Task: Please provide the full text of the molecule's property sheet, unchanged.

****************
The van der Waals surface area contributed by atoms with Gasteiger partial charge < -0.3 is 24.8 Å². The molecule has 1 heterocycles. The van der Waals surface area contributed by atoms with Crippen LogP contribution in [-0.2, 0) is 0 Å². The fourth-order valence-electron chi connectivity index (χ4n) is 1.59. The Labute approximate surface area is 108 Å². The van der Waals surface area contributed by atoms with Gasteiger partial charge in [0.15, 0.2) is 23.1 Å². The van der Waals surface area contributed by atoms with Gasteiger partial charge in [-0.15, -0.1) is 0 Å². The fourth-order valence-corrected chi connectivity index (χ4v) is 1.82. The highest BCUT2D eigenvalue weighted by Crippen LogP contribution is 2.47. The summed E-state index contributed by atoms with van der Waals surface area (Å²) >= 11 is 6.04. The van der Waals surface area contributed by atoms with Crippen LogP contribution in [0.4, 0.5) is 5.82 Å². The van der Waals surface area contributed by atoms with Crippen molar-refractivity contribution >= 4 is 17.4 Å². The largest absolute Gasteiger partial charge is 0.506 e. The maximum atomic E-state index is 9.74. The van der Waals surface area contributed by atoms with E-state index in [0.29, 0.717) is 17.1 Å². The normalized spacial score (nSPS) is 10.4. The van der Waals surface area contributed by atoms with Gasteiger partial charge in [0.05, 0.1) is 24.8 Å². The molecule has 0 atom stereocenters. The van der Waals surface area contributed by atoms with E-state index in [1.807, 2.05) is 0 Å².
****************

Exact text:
The van der Waals surface area contributed by atoms with Gasteiger partial charge < -0.3 is 24.8 Å². The molecule has 1 heterocycles. The van der Waals surface area contributed by atoms with Crippen LogP contribution in [-0.2, 0) is 0 Å². The fourth-order valence-electron chi connectivity index (χ4n) is 1.59. The Labute approximate surface area is 108 Å². The van der Waals surface area contributed by atoms with Gasteiger partial charge in [0.15, 0.2) is 23.1 Å². The van der Waals surface area contributed by atoms with Gasteiger partial charge in [-0.15, -0.1) is 0 Å². The fourth-order valence-corrected chi connectivity index (χ4v) is 1.82. The highest BCUT2D eigenvalue weighted by Crippen LogP contribution is 2.47. The summed E-state index contributed by atoms with van der Waals surface area (Å²) >= 11 is 6.04. The van der Waals surface area contributed by atoms with Crippen LogP contribution in [0.4, 0.5) is 5.82 Å². The van der Waals surface area contributed by atoms with Crippen molar-refractivity contribution >= 4 is 17.4 Å². The largest absolute Gasteiger partial charge is 0.506 e. The maximum atomic E-state index is 9.74. The van der Waals surface area contributed by atoms with E-state index in [0.29, 0.717) is 17.1 Å². The normalized spacial score (nSPS) is 10.4. The van der Waals surface area contributed by atoms with Gasteiger partial charge in [0.05, 0.1) is 24.8 Å². The molecule has 0 atom stereocenters. The van der Waals surface area contributed by atoms with E-state index in [1.807, 2.05) is 0 Å².